Nation of Islam leader Louis Farrakhan traveled across the state today in a caravan to bring awareness to section five of the Voting Rights Act, which prohibits states from changing voting procedures without first getting approval from the Justice System.
Joining Farrakhan were state leaders and senators, but protestors wanted their voices heard too.
Farrahkan arrived in Montgomery surrounded by his own protective guards, to speak about section five of the Voting Rights Act and the state of the black community.
"We must fight for the section five in the voting rights legislation because they don't have the will to allow you to continue to vote uncontested," he says.
Farrakhan was invited by state Senator Hank Sanders and Mayor of Tuskegee Johnny Ford, who both say Farrakhan was instrumental in bringing awareness to the Voting Rights Act.
"The issue of the Voting Rights Act has brought us all together and we're going to stay together," says Ford. "Civil Rights leaders, Farrakhan, we are together as one united voice."
"This is an effort to cut across lines of differences, lines of racial differences, lines of religious differences," says Senator Sanders.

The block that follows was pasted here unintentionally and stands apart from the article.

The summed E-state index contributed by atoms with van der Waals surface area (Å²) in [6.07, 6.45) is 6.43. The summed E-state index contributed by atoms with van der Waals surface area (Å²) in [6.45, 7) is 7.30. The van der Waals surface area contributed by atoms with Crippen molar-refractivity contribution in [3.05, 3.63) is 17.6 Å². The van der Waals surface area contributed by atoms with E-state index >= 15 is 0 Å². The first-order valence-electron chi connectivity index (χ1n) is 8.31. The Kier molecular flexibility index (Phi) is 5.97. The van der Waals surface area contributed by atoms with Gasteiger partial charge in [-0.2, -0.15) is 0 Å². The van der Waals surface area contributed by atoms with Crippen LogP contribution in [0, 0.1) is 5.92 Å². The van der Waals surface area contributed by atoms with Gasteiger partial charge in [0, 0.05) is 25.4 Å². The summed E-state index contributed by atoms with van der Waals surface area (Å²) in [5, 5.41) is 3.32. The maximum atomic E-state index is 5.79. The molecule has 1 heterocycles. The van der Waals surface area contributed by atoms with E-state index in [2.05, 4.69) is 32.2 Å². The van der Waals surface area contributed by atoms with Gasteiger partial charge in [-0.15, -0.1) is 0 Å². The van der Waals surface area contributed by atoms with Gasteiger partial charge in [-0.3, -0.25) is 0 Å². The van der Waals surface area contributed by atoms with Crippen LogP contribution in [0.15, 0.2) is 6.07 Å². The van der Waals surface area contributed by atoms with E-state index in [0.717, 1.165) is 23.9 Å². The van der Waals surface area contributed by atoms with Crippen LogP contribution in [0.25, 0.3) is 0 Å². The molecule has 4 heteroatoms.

But some religious protestors were offended that Farrakhan was invited to head the caravan.
"He's a man that talks about the jews and I just feel like they should not be doing that," says protestor Chris Foster. "They should not be backing him or having him here and he should not have been invited by these folks."
Farrakhan took some time at the podium to address his critics.
"Some of my detractors feel that I'm a hater and an anti-semitic and homophobic...that I have no right to be with you," Farrakhan says. "Look how arrogant that sounds from somebody that lives in Alabama."
And others say the controversy surrounding the leader of Nation of Islam is without merit.
"See, when we do something to uplift ourselves, it's always looked upon as hate and it's not," says another supporter.